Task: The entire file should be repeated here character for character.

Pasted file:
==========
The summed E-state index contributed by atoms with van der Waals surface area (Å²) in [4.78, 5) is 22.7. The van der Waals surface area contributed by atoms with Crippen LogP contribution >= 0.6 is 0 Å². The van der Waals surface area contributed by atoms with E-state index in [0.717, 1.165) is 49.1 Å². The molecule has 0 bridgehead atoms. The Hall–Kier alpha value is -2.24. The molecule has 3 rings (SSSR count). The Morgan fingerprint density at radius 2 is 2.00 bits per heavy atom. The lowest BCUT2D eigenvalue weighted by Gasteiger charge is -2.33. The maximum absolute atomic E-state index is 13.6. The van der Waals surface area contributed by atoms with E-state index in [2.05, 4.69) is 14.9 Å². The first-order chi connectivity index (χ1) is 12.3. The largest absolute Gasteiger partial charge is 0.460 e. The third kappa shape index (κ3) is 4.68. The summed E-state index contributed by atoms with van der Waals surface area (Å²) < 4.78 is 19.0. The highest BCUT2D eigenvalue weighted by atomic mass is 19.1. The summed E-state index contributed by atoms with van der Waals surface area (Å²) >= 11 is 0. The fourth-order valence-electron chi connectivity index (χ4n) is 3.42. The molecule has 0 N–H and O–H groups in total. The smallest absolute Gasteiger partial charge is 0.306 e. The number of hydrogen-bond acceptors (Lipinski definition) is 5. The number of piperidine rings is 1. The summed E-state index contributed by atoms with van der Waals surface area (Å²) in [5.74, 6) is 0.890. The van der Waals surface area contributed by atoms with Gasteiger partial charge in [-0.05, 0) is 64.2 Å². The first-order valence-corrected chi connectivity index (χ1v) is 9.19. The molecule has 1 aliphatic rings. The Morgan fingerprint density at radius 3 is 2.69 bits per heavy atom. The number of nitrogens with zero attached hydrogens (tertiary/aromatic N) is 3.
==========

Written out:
The summed E-state index contributed by atoms with van der Waals surface area (Å²) in [4.78, 5) is 22.7. The van der Waals surface area contributed by atoms with Crippen LogP contribution >= 0.6 is 0 Å². The van der Waals surface area contributed by atoms with E-state index in [0.717, 1.165) is 49.1 Å². The molecule has 0 bridgehead atoms. The Hall–Kier alpha value is -2.24. The molecule has 3 rings (SSSR count). The Morgan fingerprint density at radius 2 is 2.00 bits per heavy atom. The lowest BCUT2D eigenvalue weighted by Gasteiger charge is -2.33. The maximum absolute atomic E-state index is 13.6. The van der Waals surface area contributed by atoms with E-state index in [2.05, 4.69) is 14.9 Å². The first-order chi connectivity index (χ1) is 12.3. The largest absolute Gasteiger partial charge is 0.460 e. The third kappa shape index (κ3) is 4.68. The summed E-state index contributed by atoms with van der Waals surface area (Å²) < 4.78 is 19.0. The highest BCUT2D eigenvalue weighted by atomic mass is 19.1. The summed E-state index contributed by atoms with van der Waals surface area (Å²) >= 11 is 0. The fourth-order valence-electron chi connectivity index (χ4n) is 3.42. The molecule has 0 N–H and O–H groups in total. The smallest absolute Gasteiger partial charge is 0.306 e. The number of hydrogen-bond acceptors (Lipinski definition) is 5. The number of piperidine rings is 1. The summed E-state index contributed by atoms with van der Waals surface area (Å²) in [5.74, 6) is 0.890. The van der Waals surface area contributed by atoms with Gasteiger partial charge in [-0.05, 0) is 64.2 Å². The first-order valence-corrected chi connectivity index (χ1v) is 9.19. The molecule has 1 aliphatic rings. The Morgan fingerprint density at radius 3 is 2.69 bits per heavy atom. The number of nitrogens with zero attached hydrogens (tertiary/aromatic N) is 3.